Finding a Niche For: Kawhi Leonard

Finding a Niche For: Kawhi Leonard
May 04, 2011, 11:52 am
Kawhi Leonard is one of the tougher and more versatile players in this draft, but has some limitations that indicate that he wouldn't be a perfect fit for every NBA team. In what type of situation would he be best suited?

Video and Scouting breakdowns by Matt Williams

Flying largely under the radar as a freshman--as one of the youngest members of his class--Kawhi Leonard generated some buzz late last season as an athletic combo forward with a nose for the ball and a relentless work ethic. Returning to San Diego State for his sophomore season next to the Aztecs' talented senior class, the Riverside native did not light the world on fire statistically, but he did the little things to help his team win, lifted them to the best finish in program history, and showed progress in some areas.

It was Leonard's intense, consistent effort level down the stretch that generated the wave of praise that has propelled him towards the middle part of the first-round on draft boards and elicited his decision to declare for the 2011 NBA draft and hire an agent. Despite his current standing, the same questions scouts had about Leonard when he burst onto the national scene as a freshman have remained largely unchanged.

Kawhi Leonard (#15) Strengths/Weaknesses Video

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Able to do so many different things for Head Coach Steve Fisher at San Diego State, Leonard blurred positional boundaries every time he stepped on the floor, leaving NBA decision-makers wondering what spot he is best suited to fill at the next level. His defensive versatility was obvious, but his offensive inefficiency and lack of a signature skill on that end of the floor made the answer to that question even less clear.

The intrigue surrounding Leonard stems from the synergy between his unique physical profile and the terrific effort he gives on every possession. Listed at 6'7 and sporting a lean frame that he could stand to add weight to at the next level, Leonard does not look a power forward, but his exceptional wingspan (rumored to be around 7-2) and giant hands certainly allow him to rebound like one. If nothing else, Leonard's rebounding is a clear-cut NBA caliber tool.

Often compared to former MWC standout Shawn Marion, Leonard shares Marion's quick second bounce and ability to do a bit of everything. Though Leonard is often purported as a great athlete, he is far more smooth than explosive. He's not the type of player that can blow by a defender at will for an easy layup without first setting him up with a series of jabs, or someone who will finish at the basket because he can simply out-jump the players around him.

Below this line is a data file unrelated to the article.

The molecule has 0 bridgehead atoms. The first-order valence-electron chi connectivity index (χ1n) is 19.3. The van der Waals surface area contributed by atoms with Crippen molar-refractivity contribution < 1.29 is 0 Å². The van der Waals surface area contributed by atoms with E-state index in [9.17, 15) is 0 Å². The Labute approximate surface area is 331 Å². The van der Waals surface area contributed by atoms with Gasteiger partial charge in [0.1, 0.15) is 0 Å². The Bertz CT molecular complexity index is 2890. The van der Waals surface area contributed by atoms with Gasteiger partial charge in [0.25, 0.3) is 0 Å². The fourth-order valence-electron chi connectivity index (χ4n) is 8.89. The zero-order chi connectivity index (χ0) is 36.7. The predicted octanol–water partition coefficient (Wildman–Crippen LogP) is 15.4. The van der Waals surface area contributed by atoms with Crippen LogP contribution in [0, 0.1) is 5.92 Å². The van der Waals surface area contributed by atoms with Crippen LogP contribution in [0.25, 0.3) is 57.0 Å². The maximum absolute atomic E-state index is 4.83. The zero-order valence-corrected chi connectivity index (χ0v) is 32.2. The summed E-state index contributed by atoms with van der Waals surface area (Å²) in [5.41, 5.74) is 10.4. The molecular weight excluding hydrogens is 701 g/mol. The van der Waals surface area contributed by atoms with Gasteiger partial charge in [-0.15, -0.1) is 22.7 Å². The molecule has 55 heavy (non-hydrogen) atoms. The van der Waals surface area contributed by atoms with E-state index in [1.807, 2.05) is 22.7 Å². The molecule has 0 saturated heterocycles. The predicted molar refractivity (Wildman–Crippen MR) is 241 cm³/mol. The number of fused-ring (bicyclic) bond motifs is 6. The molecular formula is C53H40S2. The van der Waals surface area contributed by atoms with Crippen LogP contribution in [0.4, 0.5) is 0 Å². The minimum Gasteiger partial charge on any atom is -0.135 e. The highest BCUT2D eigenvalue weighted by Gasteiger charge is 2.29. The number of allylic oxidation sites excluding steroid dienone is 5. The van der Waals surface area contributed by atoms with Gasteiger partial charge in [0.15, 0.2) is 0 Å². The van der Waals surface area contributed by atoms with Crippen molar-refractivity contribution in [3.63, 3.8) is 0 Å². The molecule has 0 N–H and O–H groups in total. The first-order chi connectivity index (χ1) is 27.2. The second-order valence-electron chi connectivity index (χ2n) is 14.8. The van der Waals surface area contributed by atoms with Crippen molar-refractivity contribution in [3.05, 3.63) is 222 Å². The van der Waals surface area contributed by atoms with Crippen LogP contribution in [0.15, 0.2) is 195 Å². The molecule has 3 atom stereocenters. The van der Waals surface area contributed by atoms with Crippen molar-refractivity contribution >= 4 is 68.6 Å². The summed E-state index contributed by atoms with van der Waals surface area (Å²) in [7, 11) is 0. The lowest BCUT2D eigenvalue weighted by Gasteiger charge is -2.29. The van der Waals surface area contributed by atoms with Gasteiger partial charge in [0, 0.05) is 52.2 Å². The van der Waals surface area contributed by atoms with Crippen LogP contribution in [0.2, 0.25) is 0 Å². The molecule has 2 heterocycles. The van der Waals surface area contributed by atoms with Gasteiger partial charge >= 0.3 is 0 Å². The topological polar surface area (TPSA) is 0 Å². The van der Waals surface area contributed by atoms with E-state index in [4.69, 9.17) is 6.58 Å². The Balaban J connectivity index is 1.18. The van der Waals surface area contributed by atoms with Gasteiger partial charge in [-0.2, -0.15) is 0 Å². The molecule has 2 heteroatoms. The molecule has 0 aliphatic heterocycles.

The trait that makes Leonard seem like such a physical specimen is how well his tremendous length and fluidity complement his current skillset. He is exceptionally good at pursuing the ball on both ends of the floor, keeping his feet moving on defense, filling lanes in transition, and, generally speaking, involving himself on both ends of the floor in almost every way imaginable.

What makes Leonard an enigmatic prospect is his lack of a go-to offensive skill, despite the many different ways he was involved in San Diego State's game plan. According to Synergy Sports Technology, no single offensive situation accounted for more than 17% of his touches, with Spot-Ups, Isolations, Put Backs, Fast Breaks, Cuts, and Pick and Roll situations each accounting for anywhere between 8-18% of his total possessions. Leonard ranks right around the 45th percentile amongst all NCAA players in each of those metrics in terms of Points Per-Possession.

His lack of tremendous situational efficiency stems from the fact that there are a number of holes in his game that he'll need to work on, especially out on the perimeter. Leonard's most notable weakness is his lack of jump shooting ability. Connecting on just 32% of his catch and shoot jumpers and 28% of his pull-ups last season, the sophomore struggled with his consistency from range. As with all players noted for their hand size, there are questions about Leonard's ability to develop a reliable jump shot. While there is some merit to that stereotype, if will be necessary for Leonard to continue honing that part of his game to the greatest extent possible.